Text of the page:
Wednesday, 8 September 2010

"Cyclists should pay rego", etc.

Pick any article in the news about, shock horror, actually spending a bit of money on infrastructure to encourage people to get out of their cars and maybe once in a while take a short trip on foot or on a bicycle and you will see the same tired and dull old comments. In short, the argument is this - motorists pay for roads through rego and petrol taxes, cyclists don't so the roads belong to cars.

Begrudgingly, I recently paid my car rego. I paid it for three months online. When you scroll through the various payment stages on the ezyreg website, one of them breaks down the payment into its constituent parts including stamp duty and levies.

The first two are the actual cost of the rego and the amount for compulsory third party insurance. They were about $50 and $155 respectively. That is, $155 is paid as an insurance premium. This reflects the cost of the damage and injury caused by motor vehicles each day although having said that, I think it is safe to say that motorists still get a pretty good deal. If the full cost of the damage caused by motor vehicles was calculated, we would probably have to pay more.

Registration then is $50. That is for a crappy six cylinder Commodore. A four cylinder will cost you less even though you may do more driving.

That raises the question. Does 50 bucks properly cover the cost of roads?

What do you think it costs to fix one pothole? Or to resurface a stretch of road? What does it cost to repair yet another lamppost or road sign that has been knocked flat by a car that "left the road"? More than 50 bucks I guarantee you.

There is a great page on the website of the Public Transport Users' Association in Victoria. Using data from the Bureau of Statistics, they come up with a deficit of about $16 billion a year. They include in their calculation of income from motorists the amounts spent on insurance premiums. They also include GST on car purchases which strictly are not intended for spending on roads. But putting it at its highest and using the most favourable scenario for motorists, there is still a deficit of $16 billion. Who pays that? Taxpayers generally, which of course include motorists but also include people who take public transport to work or cycle or who only have one car or no car at all. Local roads are paid for through council rates. It is the local homeowners who pay even though the beneficiaries are people from other council areas just passing through.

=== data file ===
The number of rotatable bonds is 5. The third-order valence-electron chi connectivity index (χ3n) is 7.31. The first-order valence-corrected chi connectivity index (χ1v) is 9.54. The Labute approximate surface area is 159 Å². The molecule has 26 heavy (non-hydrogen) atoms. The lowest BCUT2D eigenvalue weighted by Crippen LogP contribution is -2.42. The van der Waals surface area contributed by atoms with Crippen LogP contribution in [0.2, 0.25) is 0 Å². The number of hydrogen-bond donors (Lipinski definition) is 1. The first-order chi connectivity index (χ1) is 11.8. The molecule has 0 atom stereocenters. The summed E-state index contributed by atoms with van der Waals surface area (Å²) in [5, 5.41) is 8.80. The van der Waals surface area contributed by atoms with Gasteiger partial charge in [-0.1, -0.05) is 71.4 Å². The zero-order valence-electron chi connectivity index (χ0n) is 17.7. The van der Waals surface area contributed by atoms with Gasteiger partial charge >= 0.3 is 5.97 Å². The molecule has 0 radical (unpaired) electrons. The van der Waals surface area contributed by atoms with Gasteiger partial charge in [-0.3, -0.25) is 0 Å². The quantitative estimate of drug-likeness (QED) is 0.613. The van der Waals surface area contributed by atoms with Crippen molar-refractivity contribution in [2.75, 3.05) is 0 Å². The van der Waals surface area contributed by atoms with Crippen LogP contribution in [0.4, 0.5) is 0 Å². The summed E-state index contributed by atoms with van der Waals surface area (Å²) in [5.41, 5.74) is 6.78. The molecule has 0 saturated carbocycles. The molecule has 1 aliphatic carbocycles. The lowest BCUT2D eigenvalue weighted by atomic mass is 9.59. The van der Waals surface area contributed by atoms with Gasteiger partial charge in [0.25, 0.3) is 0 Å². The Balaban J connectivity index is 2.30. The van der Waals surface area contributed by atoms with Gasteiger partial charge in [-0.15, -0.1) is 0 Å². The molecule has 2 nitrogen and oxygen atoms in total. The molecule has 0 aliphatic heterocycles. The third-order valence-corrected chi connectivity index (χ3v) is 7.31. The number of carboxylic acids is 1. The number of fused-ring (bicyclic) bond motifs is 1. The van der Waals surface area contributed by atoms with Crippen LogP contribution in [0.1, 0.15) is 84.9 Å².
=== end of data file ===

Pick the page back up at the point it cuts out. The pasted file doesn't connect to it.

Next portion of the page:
As Wheels of Justice say:

Not ONE CENT of your rego pays for roads. A small component goes toward the admin of running the rego system, the greatest element (over 80%) is a TAC insurance premium. This goes toward paying for the carnage (notice it’s not called bikenage!) that vehicles cause on a daily basis where thousands get killed annually. Our road network is paid for through general tax revenue. Currently only 30% of the excise on petrol has gone to funding roads. The balance is paid by you and me. Bike Rego has been costed by countless governments and abandoned for decades as it would cost far more than it could realistically collect.
When you next go shopping the suburbs, look at the space set aside for free parking. Every major shopping centre seems to have enough space set aside for a decent school. That is a cost that we all bear. Even small shops give away space for parking - partly because often misguided local council planning rules require a certain number of car parks for a certain size of shop. The particularly stupid thing is that because shopping centres with big car parks are everywhere, we know that people rarely drive a long distance specifically to visit that shopping centre. There may be some exceptions like Ikea or the homemaker centre near Gepps Cross but in the main, you will not drive across town to visit Woolworths when there is one close to you. So most of those shopping centres are within walking or cycling distance. True it is that many people pick up their weekly shop and will be taking home a large number of bags but next time you are there, look at how many people are wheeling out trolleys laden with lots of bags. Most people do not and what they are carrying they could easily carry home on foot.

It has become a bad habit and it requires a bit of effort to stop it. It needs to stop too. Sooner or later, peak oil will become a reality and the days when you take a 4WD around the corner to buy a packet of fags and the Sunday paper will be over. If you ask me, it can't come too soon but anyway, we are going to have to get used to it. We can start now.

One solution is, as we all know, proper cycling infrastructure for those short journeys. Not lines painted in the gutter but separated lanes that are so safe that you would happily let your children and grandparent use them. If an 8 year old and an 80 year old can comfortably use them you have got it right.

As for cyclists having to pay rego or some fee to use roads, I say bring it on. I would happily pay $50 a year so that the amount made is not all spent on administering the system. But there is one qualification. My $50 is spent solely on bike infrastructure. It does not go into the general road fund to be spent on the crappy, only open for two hours a day, lines in the gutter that are, without any irony, referred to as bike lanes.

This is I think one of the most linked to videos on David Hembrow's blog. It makes the point I think:

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